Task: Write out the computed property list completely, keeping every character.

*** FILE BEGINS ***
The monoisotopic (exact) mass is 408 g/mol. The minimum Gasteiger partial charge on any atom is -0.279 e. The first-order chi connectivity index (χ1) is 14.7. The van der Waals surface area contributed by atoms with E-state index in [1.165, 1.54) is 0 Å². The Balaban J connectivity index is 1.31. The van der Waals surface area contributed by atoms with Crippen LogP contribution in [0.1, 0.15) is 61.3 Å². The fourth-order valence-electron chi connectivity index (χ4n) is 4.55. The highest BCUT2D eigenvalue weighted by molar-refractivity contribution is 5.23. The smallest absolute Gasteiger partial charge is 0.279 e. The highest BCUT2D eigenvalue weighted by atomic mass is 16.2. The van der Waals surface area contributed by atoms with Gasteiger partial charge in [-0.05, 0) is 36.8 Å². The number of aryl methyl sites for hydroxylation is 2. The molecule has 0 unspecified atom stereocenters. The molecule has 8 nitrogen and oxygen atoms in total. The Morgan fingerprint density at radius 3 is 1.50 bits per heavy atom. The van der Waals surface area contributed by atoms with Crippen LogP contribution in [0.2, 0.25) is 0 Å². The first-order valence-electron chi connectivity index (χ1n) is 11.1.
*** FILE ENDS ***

The monoisotopic (exact) mass is 408 g/mol. The minimum Gasteiger partial charge on any atom is -0.279 e. The first-order chi connectivity index (χ1) is 14.7. The van der Waals surface area contributed by atoms with E-state index in [1.165, 1.54) is 0 Å². The Balaban J connectivity index is 1.31. The van der Waals surface area contributed by atoms with Crippen LogP contribution in [0.1, 0.15) is 61.3 Å². The fourth-order valence-electron chi connectivity index (χ4n) is 4.55. The highest BCUT2D eigenvalue weighted by molar-refractivity contribution is 5.23. The smallest absolute Gasteiger partial charge is 0.279 e. The highest BCUT2D eigenvalue weighted by atomic mass is 16.2. The van der Waals surface area contributed by atoms with Gasteiger partial charge in [-0.05, 0) is 36.8 Å². The number of aryl methyl sites for hydroxylation is 2. The molecule has 0 unspecified atom stereocenters. The molecule has 8 nitrogen and oxygen atoms in total. The Morgan fingerprint density at radius 3 is 1.50 bits per heavy atom. The van der Waals surface area contributed by atoms with Crippen LogP contribution in [0.2, 0.25) is 0 Å². The first-order valence-electron chi connectivity index (χ1n) is 11.1.